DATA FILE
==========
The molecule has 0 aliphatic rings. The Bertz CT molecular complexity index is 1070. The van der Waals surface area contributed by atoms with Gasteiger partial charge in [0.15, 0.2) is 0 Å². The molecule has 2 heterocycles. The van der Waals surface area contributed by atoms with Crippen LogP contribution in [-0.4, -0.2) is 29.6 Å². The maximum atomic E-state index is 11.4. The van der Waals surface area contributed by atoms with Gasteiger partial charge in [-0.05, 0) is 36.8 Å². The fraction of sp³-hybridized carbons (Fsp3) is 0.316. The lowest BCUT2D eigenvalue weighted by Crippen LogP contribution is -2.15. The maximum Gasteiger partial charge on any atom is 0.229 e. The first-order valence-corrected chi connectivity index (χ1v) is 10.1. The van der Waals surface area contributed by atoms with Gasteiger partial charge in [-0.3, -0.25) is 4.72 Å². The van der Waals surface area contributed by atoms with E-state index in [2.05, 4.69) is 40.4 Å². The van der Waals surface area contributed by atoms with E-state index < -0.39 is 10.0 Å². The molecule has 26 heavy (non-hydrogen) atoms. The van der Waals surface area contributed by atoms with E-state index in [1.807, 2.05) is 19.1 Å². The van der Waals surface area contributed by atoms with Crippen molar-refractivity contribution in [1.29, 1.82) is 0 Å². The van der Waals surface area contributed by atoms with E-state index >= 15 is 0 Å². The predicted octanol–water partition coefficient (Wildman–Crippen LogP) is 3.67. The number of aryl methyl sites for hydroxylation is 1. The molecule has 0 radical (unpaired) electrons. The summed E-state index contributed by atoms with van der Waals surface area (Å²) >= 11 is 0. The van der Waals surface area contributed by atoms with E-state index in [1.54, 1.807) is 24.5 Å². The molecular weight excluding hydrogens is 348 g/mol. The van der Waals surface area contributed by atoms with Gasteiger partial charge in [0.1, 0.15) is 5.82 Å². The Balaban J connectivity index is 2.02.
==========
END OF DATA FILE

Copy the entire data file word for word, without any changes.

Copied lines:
The molecule has 0 aliphatic rings. The Bertz CT molecular complexity index is 1070. The van der Waals surface area contributed by atoms with Gasteiger partial charge in [0.15, 0.2) is 0 Å². The molecule has 2 heterocycles. The van der Waals surface area contributed by atoms with Crippen LogP contribution in [-0.4, -0.2) is 29.6 Å². The maximum atomic E-state index is 11.4. The van der Waals surface area contributed by atoms with Gasteiger partial charge in [-0.05, 0) is 36.8 Å². The fraction of sp³-hybridized carbons (Fsp3) is 0.316. The lowest BCUT2D eigenvalue weighted by Crippen LogP contribution is -2.15. The maximum Gasteiger partial charge on any atom is 0.229 e. The first-order valence-corrected chi connectivity index (χ1v) is 10.1. The van der Waals surface area contributed by atoms with Gasteiger partial charge in [-0.3, -0.25) is 4.72 Å². The van der Waals surface area contributed by atoms with E-state index in [2.05, 4.69) is 40.4 Å². The van der Waals surface area contributed by atoms with E-state index < -0.39 is 10.0 Å². The molecule has 26 heavy (non-hydrogen) atoms. The van der Waals surface area contributed by atoms with E-state index in [1.807, 2.05) is 19.1 Å². The van der Waals surface area contributed by atoms with Crippen molar-refractivity contribution in [1.29, 1.82) is 0 Å². The van der Waals surface area contributed by atoms with E-state index >= 15 is 0 Å². The predicted octanol–water partition coefficient (Wildman–Crippen LogP) is 3.67. The number of aryl methyl sites for hydroxylation is 1. The molecule has 0 radical (unpaired) electrons. The summed E-state index contributed by atoms with van der Waals surface area (Å²) >= 11 is 0. The van der Waals surface area contributed by atoms with E-state index in [1.54, 1.807) is 24.5 Å². The molecular weight excluding hydrogens is 348 g/mol. The van der Waals surface area contributed by atoms with Gasteiger partial charge in [0.1, 0.15) is 5.82 Å². The Balaban J connectivity index is 2.02.